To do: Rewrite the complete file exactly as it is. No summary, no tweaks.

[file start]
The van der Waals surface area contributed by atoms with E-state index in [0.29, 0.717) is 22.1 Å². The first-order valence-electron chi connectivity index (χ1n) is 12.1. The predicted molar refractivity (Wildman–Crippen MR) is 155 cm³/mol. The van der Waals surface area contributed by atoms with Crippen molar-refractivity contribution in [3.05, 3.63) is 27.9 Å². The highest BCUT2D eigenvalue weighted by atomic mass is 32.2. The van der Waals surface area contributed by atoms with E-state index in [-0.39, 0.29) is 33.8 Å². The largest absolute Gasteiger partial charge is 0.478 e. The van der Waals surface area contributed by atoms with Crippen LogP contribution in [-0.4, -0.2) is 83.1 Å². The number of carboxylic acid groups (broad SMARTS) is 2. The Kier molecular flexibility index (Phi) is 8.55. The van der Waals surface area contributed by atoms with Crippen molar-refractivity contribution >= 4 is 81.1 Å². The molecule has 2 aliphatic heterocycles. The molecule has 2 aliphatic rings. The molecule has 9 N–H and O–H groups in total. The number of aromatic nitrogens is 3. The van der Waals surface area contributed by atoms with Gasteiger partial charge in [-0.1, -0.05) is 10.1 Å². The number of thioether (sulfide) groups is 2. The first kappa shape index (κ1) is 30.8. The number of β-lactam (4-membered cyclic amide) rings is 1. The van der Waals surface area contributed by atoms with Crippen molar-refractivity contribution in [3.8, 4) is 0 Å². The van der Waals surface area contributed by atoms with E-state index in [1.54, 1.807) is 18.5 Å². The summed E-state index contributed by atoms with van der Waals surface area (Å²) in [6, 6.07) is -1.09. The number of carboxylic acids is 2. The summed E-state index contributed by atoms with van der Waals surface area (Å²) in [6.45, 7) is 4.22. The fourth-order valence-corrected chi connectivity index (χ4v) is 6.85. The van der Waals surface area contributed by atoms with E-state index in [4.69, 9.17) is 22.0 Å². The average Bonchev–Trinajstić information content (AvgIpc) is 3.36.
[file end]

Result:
The van der Waals surface area contributed by atoms with E-state index in [0.29, 0.717) is 22.1 Å². The first-order valence-electron chi connectivity index (χ1n) is 12.1. The predicted molar refractivity (Wildman–Crippen MR) is 155 cm³/mol. The van der Waals surface area contributed by atoms with Crippen molar-refractivity contribution in [3.05, 3.63) is 27.9 Å². The highest BCUT2D eigenvalue weighted by atomic mass is 32.2. The van der Waals surface area contributed by atoms with E-state index in [-0.39, 0.29) is 33.8 Å². The largest absolute Gasteiger partial charge is 0.478 e. The van der Waals surface area contributed by atoms with Crippen LogP contribution in [-0.4, -0.2) is 83.1 Å². The number of carboxylic acid groups (broad SMARTS) is 2. The Kier molecular flexibility index (Phi) is 8.55. The van der Waals surface area contributed by atoms with Crippen molar-refractivity contribution >= 4 is 81.1 Å². The molecule has 2 aliphatic heterocycles. The molecule has 2 aliphatic rings. The molecule has 9 N–H and O–H groups in total. The number of aromatic nitrogens is 3. The van der Waals surface area contributed by atoms with Gasteiger partial charge in [-0.1, -0.05) is 10.1 Å². The number of thioether (sulfide) groups is 2. The first kappa shape index (κ1) is 30.8. The number of β-lactam (4-membered cyclic amide) rings is 1. The van der Waals surface area contributed by atoms with Crippen molar-refractivity contribution in [3.8, 4) is 0 Å². The van der Waals surface area contributed by atoms with E-state index in [1.54, 1.807) is 18.5 Å². The summed E-state index contributed by atoms with van der Waals surface area (Å²) in [6, 6.07) is -1.09. The number of carboxylic acids is 2. The summed E-state index contributed by atoms with van der Waals surface area (Å²) in [6.45, 7) is 4.22. The fourth-order valence-corrected chi connectivity index (χ4v) is 6.85. The van der Waals surface area contributed by atoms with E-state index in [4.69, 9.17) is 22.0 Å². The average Bonchev–Trinajstić information content (AvgIpc) is 3.36.